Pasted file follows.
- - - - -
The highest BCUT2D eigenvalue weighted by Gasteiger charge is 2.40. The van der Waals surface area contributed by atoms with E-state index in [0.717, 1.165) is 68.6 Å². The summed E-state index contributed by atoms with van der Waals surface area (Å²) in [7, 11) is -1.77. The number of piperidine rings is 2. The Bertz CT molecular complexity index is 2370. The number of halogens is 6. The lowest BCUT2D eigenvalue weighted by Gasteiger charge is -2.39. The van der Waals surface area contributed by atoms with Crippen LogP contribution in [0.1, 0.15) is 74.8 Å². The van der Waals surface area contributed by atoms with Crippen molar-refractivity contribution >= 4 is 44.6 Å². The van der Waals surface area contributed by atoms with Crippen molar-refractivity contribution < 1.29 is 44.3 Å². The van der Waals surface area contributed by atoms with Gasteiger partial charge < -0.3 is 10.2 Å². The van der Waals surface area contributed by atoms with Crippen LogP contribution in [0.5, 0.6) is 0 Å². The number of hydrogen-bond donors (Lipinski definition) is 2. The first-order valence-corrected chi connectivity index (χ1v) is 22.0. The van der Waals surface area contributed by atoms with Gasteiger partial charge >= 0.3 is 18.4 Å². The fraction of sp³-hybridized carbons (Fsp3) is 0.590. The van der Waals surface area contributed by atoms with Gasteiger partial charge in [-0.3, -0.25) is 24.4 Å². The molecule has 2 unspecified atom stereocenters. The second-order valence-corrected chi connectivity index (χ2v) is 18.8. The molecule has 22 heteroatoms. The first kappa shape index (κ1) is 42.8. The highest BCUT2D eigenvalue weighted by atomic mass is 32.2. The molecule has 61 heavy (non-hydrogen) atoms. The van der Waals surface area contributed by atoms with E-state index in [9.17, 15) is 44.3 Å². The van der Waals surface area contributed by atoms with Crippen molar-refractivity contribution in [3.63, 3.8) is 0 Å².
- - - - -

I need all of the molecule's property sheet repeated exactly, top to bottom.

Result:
The highest BCUT2D eigenvalue weighted by Gasteiger charge is 2.40. The van der Waals surface area contributed by atoms with E-state index in [0.717, 1.165) is 68.6 Å². The summed E-state index contributed by atoms with van der Waals surface area (Å²) in [7, 11) is -1.77. The number of piperidine rings is 2. The Bertz CT molecular complexity index is 2370. The number of halogens is 6. The lowest BCUT2D eigenvalue weighted by Gasteiger charge is -2.39. The van der Waals surface area contributed by atoms with Crippen LogP contribution in [0.1, 0.15) is 74.8 Å². The van der Waals surface area contributed by atoms with Crippen molar-refractivity contribution >= 4 is 44.6 Å². The van der Waals surface area contributed by atoms with Crippen molar-refractivity contribution < 1.29 is 44.3 Å². The van der Waals surface area contributed by atoms with Gasteiger partial charge < -0.3 is 10.2 Å². The van der Waals surface area contributed by atoms with Crippen LogP contribution in [0.5, 0.6) is 0 Å². The number of hydrogen-bond donors (Lipinski definition) is 2. The first-order valence-corrected chi connectivity index (χ1v) is 22.0. The van der Waals surface area contributed by atoms with Gasteiger partial charge >= 0.3 is 18.4 Å². The fraction of sp³-hybridized carbons (Fsp3) is 0.590. The van der Waals surface area contributed by atoms with Gasteiger partial charge in [-0.3, -0.25) is 24.4 Å². The molecule has 2 unspecified atom stereocenters. The second-order valence-corrected chi connectivity index (χ2v) is 18.8. The molecule has 22 heteroatoms. The first kappa shape index (κ1) is 42.8. The highest BCUT2D eigenvalue weighted by atomic mass is 32.2. The molecule has 61 heavy (non-hydrogen) atoms. The van der Waals surface area contributed by atoms with E-state index in [9.17, 15) is 44.3 Å². The van der Waals surface area contributed by atoms with Crippen molar-refractivity contribution in [3.63, 3.8) is 0 Å².